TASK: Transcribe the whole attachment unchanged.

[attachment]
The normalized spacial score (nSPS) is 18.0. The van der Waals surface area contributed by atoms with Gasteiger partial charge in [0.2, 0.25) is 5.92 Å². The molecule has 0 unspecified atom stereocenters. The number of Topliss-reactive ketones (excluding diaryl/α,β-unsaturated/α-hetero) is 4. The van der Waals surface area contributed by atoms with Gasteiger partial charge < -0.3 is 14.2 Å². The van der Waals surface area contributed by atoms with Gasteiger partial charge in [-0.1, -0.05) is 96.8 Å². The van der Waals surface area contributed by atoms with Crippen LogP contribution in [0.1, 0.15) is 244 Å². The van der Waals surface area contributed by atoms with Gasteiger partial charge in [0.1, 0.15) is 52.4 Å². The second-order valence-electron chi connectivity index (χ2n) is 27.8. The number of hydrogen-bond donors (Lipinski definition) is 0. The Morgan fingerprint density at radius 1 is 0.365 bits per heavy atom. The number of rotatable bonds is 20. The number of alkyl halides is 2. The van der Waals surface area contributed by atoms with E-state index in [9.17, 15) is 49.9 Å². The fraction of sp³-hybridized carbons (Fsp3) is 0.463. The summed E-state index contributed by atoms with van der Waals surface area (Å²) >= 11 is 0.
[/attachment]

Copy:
The normalized spacial score (nSPS) is 18.0. The van der Waals surface area contributed by atoms with Gasteiger partial charge in [0.2, 0.25) is 5.92 Å². The molecule has 0 unspecified atom stereocenters. The number of Topliss-reactive ketones (excluding diaryl/α,β-unsaturated/α-hetero) is 4. The van der Waals surface area contributed by atoms with Gasteiger partial charge < -0.3 is 14.2 Å². The van der Waals surface area contributed by atoms with Gasteiger partial charge in [-0.1, -0.05) is 96.8 Å². The van der Waals surface area contributed by atoms with Crippen LogP contribution in [0.1, 0.15) is 244 Å². The van der Waals surface area contributed by atoms with Gasteiger partial charge in [0.1, 0.15) is 52.4 Å². The second-order valence-electron chi connectivity index (χ2n) is 27.8. The number of hydrogen-bond donors (Lipinski definition) is 0. The Morgan fingerprint density at radius 1 is 0.365 bits per heavy atom. The number of rotatable bonds is 20. The number of alkyl halides is 2. The van der Waals surface area contributed by atoms with E-state index in [9.17, 15) is 49.9 Å². The fraction of sp³-hybridized carbons (Fsp3) is 0.463. The summed E-state index contributed by atoms with van der Waals surface area (Å²) >= 11 is 0.